As I’ve laid out some of the inner workings of the newsroom the past few months, many of my new PR colleagues have expressed to me the same fear: calling the assignment desk. Many have run into the same issues, connecting with an assignment editor who doesn’t have the time to talk, being told flat out “we’re not covering that” or worse – getting hung up on all together.
Before I became a news producer, I worked on the assignment desk, first at WRAL then at News 14, known today as Spectrum News. I loved the position and it gave me some great insight into the good and the not so great of “the desk”.
Here are three things you should know before you pick up the phone to check on your pitch, but first, a little background:
The Shoulders of the Newsroom
The assignment desk is the center of the newsroom – it pretty much carries the weight of EVERYONE on its shoulders. Assignment editors are the ones responsible for finding and organizing the news and crews of the day – while also being ready to pounce on anything that breaks.
I’m not going to lie, it’s kind of a thankless gig. It’s often the assignment desk putting out all the fires and dealing with the attitudes of well, everyone. Take for instance, sending a crew to breaking news. This usually means “creating a crew out of thin air” – because very rarely is there a photographer sitting around with nothing to do. In reality it means taking a reporter and photographer off a story, interrupting an important interview, making a crew stay late or WORSE, getting them out of bed. You can imagine how fun it is to be the bearer of that fun news.
Aside from that usual chaos, assignment editors are listening to police scanners for the next breaking news situation, calling to confirm a million (literally!) stories for the 5pm show, talking to viewers ticked the station interrupted the Bachelor the night before (I promise this happens on an hourly basis) and getting about 500 emails a day (not exaggerating).
So, what can you do to improve your connection with an assignment editor?
Know who is on the assignment desk. On a weekend, carve out an hour of your time to call your local news stations and get to know the desk. The weekends (usually) are a pretty slow time for the newsroom, so the editor on the desk may welcome a friendly conversation.
Find out the names and schedules of these key assignment editors: dayside, nightside, weekend and the assignment manager. By doing this, you can personally address your pitches to these people, and when you call to make sure they received your release, you can ask for them specifically.
Know what’s going on in their world. Is there a hurricane on the horizon? A major local or even national story that’s dominating headlines? Is it the first day of school?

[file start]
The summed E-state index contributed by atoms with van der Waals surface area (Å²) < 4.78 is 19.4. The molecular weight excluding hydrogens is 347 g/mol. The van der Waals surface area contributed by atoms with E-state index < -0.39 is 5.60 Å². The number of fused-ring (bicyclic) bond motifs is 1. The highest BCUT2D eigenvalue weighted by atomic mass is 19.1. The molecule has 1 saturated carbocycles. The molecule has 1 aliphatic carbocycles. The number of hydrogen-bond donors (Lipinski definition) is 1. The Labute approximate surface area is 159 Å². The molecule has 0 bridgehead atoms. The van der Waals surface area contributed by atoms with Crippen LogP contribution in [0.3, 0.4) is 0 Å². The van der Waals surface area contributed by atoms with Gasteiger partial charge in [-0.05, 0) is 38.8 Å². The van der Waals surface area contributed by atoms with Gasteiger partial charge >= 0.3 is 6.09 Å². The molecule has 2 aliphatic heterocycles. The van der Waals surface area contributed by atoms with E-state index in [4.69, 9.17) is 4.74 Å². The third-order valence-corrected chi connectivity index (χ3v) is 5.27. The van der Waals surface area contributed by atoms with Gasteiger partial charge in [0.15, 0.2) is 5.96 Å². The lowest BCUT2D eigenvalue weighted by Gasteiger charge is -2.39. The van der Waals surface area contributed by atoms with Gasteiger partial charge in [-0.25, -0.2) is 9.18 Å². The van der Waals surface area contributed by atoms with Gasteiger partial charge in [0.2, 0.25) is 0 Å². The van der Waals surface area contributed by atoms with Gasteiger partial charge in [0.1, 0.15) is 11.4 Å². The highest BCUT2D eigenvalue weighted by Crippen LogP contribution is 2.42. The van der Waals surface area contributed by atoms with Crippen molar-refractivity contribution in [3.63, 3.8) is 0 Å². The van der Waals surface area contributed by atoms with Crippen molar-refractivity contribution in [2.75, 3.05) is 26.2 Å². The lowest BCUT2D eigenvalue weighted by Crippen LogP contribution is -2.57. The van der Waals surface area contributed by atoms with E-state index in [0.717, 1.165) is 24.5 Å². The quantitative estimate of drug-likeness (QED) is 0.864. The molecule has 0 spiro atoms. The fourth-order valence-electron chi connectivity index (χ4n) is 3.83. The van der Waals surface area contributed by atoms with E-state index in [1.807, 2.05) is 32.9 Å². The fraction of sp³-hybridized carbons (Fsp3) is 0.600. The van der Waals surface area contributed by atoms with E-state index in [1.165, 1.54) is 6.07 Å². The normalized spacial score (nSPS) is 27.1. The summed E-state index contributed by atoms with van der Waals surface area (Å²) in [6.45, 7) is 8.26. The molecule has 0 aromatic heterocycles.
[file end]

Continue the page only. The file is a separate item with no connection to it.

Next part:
Knowing the current events of the day will help prepare you for who you may encounter on the other end of the phone. If all hell has broken loose in your community, be prepared for someone who is not packing patience that day – especially if it means taking them away from something that they’re in the middle of. If your event is still a few days or a week away, consider making the call on another day closer to the event.
Before you pick up the phone, check the clock. There are some pretty key times in an assignment editor’s life that you want to steer clear.
8:45-9AM: Most newsrooms have a morning editorial meeting at 9am. Calling right before isn’t the best idea, because the assignment editor is pulling together all the pieces he or she needs to have to lead the meeting.
30 minutes before any news show: This is often crunch time for assignment editors who are trying to make sure producers and crews have everything they need before show time.
During the news shows: During this time, assignment editors are busy watching the competition to ensure they haven’t missed any stories. For many assignment editors, the show signals the end of their day, so they’re preparing follow ups and coverage for the next work day.
Understanding the newsroom’s world can really help you cultivate relationships with the people who decide if your pitch gets air time. I’m not saying this advice will win you a place in EVERY assignment editor’s heart, but it can definitely be a start.
“Confessions of a Former TV Producer” is a blog series written by Katie Parker, McKeeman Communications’ newest maven. She was an Emmy-nominated news producer who spent the last 12 years working in top television newsrooms in Raleigh, NC, Charleston, SC, and most recently WSOC-TV in Charlotte, NC.